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Genesis & Emphasis

The Austrian School has its roots in the theoretical work of three late 19th and early 20th century Austrian-born economists: Carl Menger, Friedrich von Wieser, and Eugen von Böhm-Bawerk.

Austrian economics is distinct from other schools of economic thought, such as the Ricardian and Keynesian Schools, and at times, the Chicago School. This is primarily because of its reliance on, and advocacy of, subjective choice within the marketplace, as well as its embrace of individualism, while rejecting the rigid formulas and unattainable equilibriums of laboratory economics.

In the words of Ludwig von Mises (perhaps the most high-profile figure within the Austrian School), “Economics is not about things and tangible material objects; it is about men, their meanings and actions.

The Austrian School stands as a bold contrast to the more prevalent and accepted definitions of what an economy is. Whereas most economists are taught to see economies in terms of societies, Austrians understand that it is individuals with their distinct motivations that inspire, spur, and spontaneously define commerce.

Notable Contributions

It was Menger’s concept of “marginal utility” that first set the “classical” world of economic theory spinning on its head. Distinct from the widely used supply and demand model, marginal utility has more powerful implications, chiefly because of Menger’s ability to show the interdependency and subjective nature of goods. As Henry Hazlitt puts it,

Bread is valued because it meets a direct consumption need. Flour is valued because it is needed to bake bread. Wheat is valued because it is needed to produce flour. Plows, seed, land, and labor are valued because they are necessary to produce wheat, and so on.

Values are also interdependent because, for example, if one raw material necessary in combination for the production of a final product is missing, that lack reduces the usefulness and value of the other raw materials needed.

Therefore, not only the goods, but the need—the value—of goods becomes diminished. In short, it was Menger who was responsible for suggesting that economics is largely a subjective science.

Additionally, the Austrian School is notable for enunciating the concept of “opportunity” cost and “forgone opportunity” costs. For example, by accepting one particular client, a lawyer limits his ability to take on another, potentially more profitable client, or to focus on his personal life, or to expand his career beyond the walls of his firm.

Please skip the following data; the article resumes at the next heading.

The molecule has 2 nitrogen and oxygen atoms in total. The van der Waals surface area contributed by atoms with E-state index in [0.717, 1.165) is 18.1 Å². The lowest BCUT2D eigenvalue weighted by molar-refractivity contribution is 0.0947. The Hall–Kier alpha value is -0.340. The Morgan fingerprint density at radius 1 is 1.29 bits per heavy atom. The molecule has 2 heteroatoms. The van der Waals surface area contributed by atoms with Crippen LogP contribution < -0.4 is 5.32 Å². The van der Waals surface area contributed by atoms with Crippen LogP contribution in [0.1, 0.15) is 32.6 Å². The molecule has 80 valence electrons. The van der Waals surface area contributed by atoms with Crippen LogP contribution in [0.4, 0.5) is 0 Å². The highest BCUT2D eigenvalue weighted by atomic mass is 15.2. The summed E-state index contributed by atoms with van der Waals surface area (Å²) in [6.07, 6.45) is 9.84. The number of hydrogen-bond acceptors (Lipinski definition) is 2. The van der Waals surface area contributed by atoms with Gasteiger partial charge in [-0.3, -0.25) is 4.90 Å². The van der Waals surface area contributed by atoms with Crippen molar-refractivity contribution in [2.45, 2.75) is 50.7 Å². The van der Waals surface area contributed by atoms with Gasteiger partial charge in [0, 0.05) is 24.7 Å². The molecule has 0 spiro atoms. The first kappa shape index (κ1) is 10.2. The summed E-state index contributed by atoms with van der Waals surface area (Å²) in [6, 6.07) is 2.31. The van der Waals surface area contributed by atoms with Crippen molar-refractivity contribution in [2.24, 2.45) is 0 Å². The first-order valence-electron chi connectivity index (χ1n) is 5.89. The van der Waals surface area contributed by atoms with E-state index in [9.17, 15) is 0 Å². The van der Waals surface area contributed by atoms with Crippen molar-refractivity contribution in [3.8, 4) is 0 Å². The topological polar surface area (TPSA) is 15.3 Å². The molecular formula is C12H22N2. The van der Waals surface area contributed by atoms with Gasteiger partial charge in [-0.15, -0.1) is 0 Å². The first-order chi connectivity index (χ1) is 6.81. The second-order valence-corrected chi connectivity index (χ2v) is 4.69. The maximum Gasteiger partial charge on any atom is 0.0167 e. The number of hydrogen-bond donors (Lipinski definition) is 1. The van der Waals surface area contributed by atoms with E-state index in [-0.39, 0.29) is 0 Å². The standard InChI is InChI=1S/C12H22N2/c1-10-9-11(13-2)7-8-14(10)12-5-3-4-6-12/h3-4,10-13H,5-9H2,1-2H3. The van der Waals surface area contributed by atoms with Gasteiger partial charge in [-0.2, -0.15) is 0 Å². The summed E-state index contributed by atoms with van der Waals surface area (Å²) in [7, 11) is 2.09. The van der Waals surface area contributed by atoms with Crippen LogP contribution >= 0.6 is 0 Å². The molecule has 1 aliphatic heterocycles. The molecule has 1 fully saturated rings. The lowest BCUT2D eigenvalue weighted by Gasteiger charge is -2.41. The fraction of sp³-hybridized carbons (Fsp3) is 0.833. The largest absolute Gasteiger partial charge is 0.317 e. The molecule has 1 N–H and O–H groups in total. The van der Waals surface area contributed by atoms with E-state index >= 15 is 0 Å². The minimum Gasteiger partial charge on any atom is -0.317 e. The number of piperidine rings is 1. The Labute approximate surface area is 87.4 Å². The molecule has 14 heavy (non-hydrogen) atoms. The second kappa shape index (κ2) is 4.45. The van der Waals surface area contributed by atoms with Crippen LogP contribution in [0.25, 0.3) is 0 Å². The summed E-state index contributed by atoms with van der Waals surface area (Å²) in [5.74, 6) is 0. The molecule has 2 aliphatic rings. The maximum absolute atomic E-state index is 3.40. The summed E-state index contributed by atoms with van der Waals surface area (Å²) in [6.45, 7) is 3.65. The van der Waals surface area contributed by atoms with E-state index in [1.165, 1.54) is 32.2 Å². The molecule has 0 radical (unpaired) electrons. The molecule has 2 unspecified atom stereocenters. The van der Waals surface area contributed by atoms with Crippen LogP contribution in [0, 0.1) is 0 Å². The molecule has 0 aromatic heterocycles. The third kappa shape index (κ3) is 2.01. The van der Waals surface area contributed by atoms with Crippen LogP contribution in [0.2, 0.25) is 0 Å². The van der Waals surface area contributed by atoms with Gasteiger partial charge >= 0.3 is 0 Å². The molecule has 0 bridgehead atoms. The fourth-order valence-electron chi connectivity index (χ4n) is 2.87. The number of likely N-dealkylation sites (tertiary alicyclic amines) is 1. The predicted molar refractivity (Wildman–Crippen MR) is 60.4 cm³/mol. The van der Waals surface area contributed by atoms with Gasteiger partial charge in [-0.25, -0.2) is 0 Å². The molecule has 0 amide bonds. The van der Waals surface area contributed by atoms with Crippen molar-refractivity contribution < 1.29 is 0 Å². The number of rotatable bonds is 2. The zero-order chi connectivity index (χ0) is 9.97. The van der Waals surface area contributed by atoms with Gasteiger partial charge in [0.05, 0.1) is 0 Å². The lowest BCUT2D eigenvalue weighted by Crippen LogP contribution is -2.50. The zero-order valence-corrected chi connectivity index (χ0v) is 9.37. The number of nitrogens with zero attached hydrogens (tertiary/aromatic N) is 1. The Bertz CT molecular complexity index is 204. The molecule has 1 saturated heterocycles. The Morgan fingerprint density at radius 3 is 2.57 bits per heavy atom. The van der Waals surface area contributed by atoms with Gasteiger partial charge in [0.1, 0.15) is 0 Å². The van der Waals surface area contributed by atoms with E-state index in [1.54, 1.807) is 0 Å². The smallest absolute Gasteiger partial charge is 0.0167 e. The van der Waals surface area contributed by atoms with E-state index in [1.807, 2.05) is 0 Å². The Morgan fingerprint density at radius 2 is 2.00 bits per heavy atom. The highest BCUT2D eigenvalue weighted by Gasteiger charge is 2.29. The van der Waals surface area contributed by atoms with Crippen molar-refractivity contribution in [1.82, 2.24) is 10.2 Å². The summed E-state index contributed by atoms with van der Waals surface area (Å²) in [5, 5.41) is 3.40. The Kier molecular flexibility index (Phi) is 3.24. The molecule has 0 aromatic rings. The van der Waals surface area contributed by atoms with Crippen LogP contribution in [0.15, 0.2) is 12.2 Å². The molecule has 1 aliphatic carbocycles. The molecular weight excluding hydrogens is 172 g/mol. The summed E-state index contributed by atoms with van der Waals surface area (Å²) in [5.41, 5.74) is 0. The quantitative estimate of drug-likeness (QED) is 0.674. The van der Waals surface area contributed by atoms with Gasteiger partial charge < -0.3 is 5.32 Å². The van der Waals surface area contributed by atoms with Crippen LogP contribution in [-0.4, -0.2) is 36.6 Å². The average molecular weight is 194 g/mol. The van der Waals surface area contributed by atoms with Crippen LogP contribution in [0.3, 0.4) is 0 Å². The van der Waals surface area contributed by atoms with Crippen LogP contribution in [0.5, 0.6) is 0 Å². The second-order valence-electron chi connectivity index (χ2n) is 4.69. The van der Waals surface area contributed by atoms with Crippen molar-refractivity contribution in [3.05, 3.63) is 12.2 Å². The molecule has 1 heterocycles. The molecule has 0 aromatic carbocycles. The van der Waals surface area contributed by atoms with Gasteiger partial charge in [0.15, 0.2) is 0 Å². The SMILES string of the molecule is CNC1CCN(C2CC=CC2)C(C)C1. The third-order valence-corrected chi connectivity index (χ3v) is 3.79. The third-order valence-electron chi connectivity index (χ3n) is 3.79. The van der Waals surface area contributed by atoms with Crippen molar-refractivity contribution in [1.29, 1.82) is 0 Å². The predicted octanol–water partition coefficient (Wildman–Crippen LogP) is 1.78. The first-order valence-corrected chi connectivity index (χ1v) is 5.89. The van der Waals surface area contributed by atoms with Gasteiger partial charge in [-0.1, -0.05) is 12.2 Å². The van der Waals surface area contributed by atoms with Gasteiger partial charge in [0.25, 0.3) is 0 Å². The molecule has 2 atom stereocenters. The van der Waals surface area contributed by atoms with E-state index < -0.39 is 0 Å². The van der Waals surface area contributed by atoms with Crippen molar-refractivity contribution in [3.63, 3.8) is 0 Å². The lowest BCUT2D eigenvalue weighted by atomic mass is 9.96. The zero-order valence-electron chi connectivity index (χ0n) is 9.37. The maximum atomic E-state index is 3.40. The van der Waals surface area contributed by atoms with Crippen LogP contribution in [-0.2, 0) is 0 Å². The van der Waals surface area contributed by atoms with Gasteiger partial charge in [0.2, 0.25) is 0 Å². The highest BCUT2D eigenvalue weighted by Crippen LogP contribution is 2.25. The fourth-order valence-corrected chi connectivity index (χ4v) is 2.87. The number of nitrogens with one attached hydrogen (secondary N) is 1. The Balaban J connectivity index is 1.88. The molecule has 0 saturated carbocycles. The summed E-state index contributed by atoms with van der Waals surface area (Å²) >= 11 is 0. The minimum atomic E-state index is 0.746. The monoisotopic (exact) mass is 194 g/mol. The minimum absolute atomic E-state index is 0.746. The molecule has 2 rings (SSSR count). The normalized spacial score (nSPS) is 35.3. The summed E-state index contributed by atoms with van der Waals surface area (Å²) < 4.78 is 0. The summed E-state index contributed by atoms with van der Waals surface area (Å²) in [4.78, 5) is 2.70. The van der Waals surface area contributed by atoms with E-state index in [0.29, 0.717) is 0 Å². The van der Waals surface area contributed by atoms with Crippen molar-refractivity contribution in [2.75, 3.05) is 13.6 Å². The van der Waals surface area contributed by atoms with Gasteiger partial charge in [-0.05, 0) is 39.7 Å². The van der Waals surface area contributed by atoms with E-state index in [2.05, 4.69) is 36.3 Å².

Less nuanced Austrian trademarks are reliance on the gold standard (or another true currency media), low taxation, limited government and free enterprise.

Evolution & Challenges

The Austrian School began as a small, unorthodox collective of European economists, and has expanded over time to include some of the most notable economic minds of the past one hundred years. A vast network of Austrians, among them Mises and F.A. Hayek, have expanded and clarified specific Austrian tenets.

Over time, the Austrian School has withstood the challenges of progressive and neo-conservative thinkers alike. A familiar challenge to the Austrian School is that Austrians rely too heavily on observational, rather than mathematical, proofs. Unlike the other schools that place an inordinate amount of value on graphs and statistics, Austrians understand that, “mathematics is most applicable in describing situations in which all plans are coordinated and no discoveries are left to be made–that is, in an equilibrium.” Taking their cue from von Mises, Austrians instead rely on human interaction—i.e., reality—to tell them how economies work. To many, this is a highly derisible method, and makes the School academically vulnerable.

However, as economic busts have—sadly—been predicted and warned about by Austrian thinkers, a veritable revolution in economic theory has begun, with the Austrian School beginning to gain credence among the chattering and intellectual classes.


The Austrian School of economics is, by no means, an immoveable set of theories and rules. If anything, Austrian thinkers are given to inquisition and often find themselves the greatest critics of their school.  We at FEE encourage you to sign up for one of our many seminars that deal in-depth with the issues put forth in this short overview.